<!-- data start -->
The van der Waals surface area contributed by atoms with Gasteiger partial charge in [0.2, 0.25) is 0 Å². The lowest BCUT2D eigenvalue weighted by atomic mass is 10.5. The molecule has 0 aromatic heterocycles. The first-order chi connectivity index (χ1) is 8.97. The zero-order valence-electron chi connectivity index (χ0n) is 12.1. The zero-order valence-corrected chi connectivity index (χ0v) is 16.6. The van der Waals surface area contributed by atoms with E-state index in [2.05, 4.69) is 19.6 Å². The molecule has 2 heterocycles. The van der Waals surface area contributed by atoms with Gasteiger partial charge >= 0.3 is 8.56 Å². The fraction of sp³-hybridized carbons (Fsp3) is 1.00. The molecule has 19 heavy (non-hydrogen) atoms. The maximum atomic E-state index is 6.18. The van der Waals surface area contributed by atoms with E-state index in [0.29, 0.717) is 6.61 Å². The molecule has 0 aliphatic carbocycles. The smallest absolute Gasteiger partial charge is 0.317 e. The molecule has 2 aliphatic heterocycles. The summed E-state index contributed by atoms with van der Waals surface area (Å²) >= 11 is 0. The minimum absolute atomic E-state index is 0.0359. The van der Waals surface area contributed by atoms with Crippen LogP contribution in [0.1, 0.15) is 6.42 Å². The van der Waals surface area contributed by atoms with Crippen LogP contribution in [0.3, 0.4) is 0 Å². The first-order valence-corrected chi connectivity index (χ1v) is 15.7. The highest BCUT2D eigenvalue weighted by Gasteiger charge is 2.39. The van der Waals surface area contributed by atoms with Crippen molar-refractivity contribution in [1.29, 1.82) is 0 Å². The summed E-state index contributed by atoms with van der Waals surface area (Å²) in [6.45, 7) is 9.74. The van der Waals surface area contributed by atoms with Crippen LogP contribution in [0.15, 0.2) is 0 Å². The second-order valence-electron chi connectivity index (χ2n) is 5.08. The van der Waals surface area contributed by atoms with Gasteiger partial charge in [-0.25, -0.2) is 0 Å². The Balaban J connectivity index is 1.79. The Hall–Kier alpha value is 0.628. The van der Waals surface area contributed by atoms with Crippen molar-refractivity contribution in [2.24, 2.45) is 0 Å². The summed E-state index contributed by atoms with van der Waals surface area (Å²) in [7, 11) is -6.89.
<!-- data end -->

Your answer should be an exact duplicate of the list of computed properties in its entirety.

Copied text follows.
The van der Waals surface area contributed by atoms with Gasteiger partial charge in [0.2, 0.25) is 0 Å². The lowest BCUT2D eigenvalue weighted by atomic mass is 10.5. The molecule has 0 aromatic heterocycles. The first-order chi connectivity index (χ1) is 8.97. The zero-order valence-electron chi connectivity index (χ0n) is 12.1. The zero-order valence-corrected chi connectivity index (χ0v) is 16.6. The van der Waals surface area contributed by atoms with E-state index in [2.05, 4.69) is 19.6 Å². The molecule has 2 heterocycles. The van der Waals surface area contributed by atoms with Gasteiger partial charge >= 0.3 is 8.56 Å². The fraction of sp³-hybridized carbons (Fsp3) is 1.00. The molecule has 19 heavy (non-hydrogen) atoms. The maximum atomic E-state index is 6.18. The van der Waals surface area contributed by atoms with E-state index in [0.29, 0.717) is 6.61 Å². The molecule has 0 aliphatic carbocycles. The smallest absolute Gasteiger partial charge is 0.317 e. The molecule has 2 aliphatic heterocycles. The summed E-state index contributed by atoms with van der Waals surface area (Å²) >= 11 is 0. The minimum absolute atomic E-state index is 0.0359. The van der Waals surface area contributed by atoms with Crippen LogP contribution in [0.1, 0.15) is 6.42 Å². The van der Waals surface area contributed by atoms with Crippen LogP contribution in [0.3, 0.4) is 0 Å². The first-order valence-corrected chi connectivity index (χ1v) is 15.7. The highest BCUT2D eigenvalue weighted by Gasteiger charge is 2.39. The van der Waals surface area contributed by atoms with Crippen molar-refractivity contribution in [1.29, 1.82) is 0 Å². The summed E-state index contributed by atoms with van der Waals surface area (Å²) in [6.45, 7) is 9.74. The van der Waals surface area contributed by atoms with Crippen LogP contribution in [0.15, 0.2) is 0 Å². The second-order valence-electron chi connectivity index (χ2n) is 5.08. The van der Waals surface area contributed by atoms with Gasteiger partial charge in [-0.25, -0.2) is 0 Å². The Balaban J connectivity index is 1.79. The Hall–Kier alpha value is 0.628. The van der Waals surface area contributed by atoms with Crippen molar-refractivity contribution in [2.24, 2.45) is 0 Å². The summed E-state index contributed by atoms with van der Waals surface area (Å²) in [7, 11) is -6.89.